Home > Community, Customer Experience, social networking, Society & Culture, Uncategorized > Transforming a Web 1.0 site into Web 2.0

Transforming a Web 1.0 site into Web 2.0

iVillage, once the very example of websites dedicated to women, is now a perfect example of Web 1.0 thinking. Originally built around message boards, the site limits the amount of user input and customization. While the technology can easily be modified, can the administrative thinking behind the site change? can it go from a site with highly managed content to a free-wheeling customer content driven site?

NBC bought iVillage in March, Bob Wright, NBC President, recently announced that they plan to make iVillage the foundational pattern for NBCs digital efforts. Bambi Francisco of MarketWatch offers a wonderful comparison and analysis of MySpace vs iVillage and the challenges ahead for NBC.

MySpace is as close to a democratic virtual world as you can get on the Web, as its own liberating culture and subcultures allow for new talent to rise from the virtual pool of wannabes. To wit: MySpace recently struck a deal with SNOCAP so that the 3 million bands on MySpace can sell their music to their fans directly.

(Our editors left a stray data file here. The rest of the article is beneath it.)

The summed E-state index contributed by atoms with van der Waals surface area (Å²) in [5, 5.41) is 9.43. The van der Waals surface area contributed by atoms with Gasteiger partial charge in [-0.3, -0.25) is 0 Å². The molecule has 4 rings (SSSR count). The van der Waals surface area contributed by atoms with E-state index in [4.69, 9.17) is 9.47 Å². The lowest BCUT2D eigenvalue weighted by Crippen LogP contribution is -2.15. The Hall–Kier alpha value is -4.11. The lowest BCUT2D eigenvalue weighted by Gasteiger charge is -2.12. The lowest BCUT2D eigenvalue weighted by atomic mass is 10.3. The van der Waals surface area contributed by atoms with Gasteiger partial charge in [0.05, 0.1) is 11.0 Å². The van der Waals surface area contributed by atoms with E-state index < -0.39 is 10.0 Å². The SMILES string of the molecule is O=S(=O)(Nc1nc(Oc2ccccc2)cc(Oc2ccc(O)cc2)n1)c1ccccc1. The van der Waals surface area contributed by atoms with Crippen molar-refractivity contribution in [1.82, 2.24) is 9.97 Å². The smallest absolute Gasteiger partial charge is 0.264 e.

Ten-year-old iVillage, on the other hand, is a first-generation Internet community site, built on an earlier top-down model of what community meant to those of us who were around back in the old days of the Web — message boards. IVillage has 1,000 message boards. But they are so limiting that the only way to demonstrate self-expression, besides writing in all caps and using expletives, is to upload a photo. Additionally, iVillage is a place where news is delivered to you; where editors rule the roost; where the audience learns and takes more than they give, and where the bulk of the content is polished and scrubbed. It’s almost too perfectly maintained compared to the anarchy, mess and grunge of MySpace.

The differences remind me of my walk through the Sausalito, Calif. Art Festival a couple weeks ago. As I made my way through the very clean, organized and civil art show, I couldn’t help but think of my friends who were — at that same time — attending the raucous, eclectic and countercultural art festival called Burning Man. The two environments couldn’t be more different. One liberates our individuality, like MySpace. The other quietly asks us to conform, like iVillage.

 

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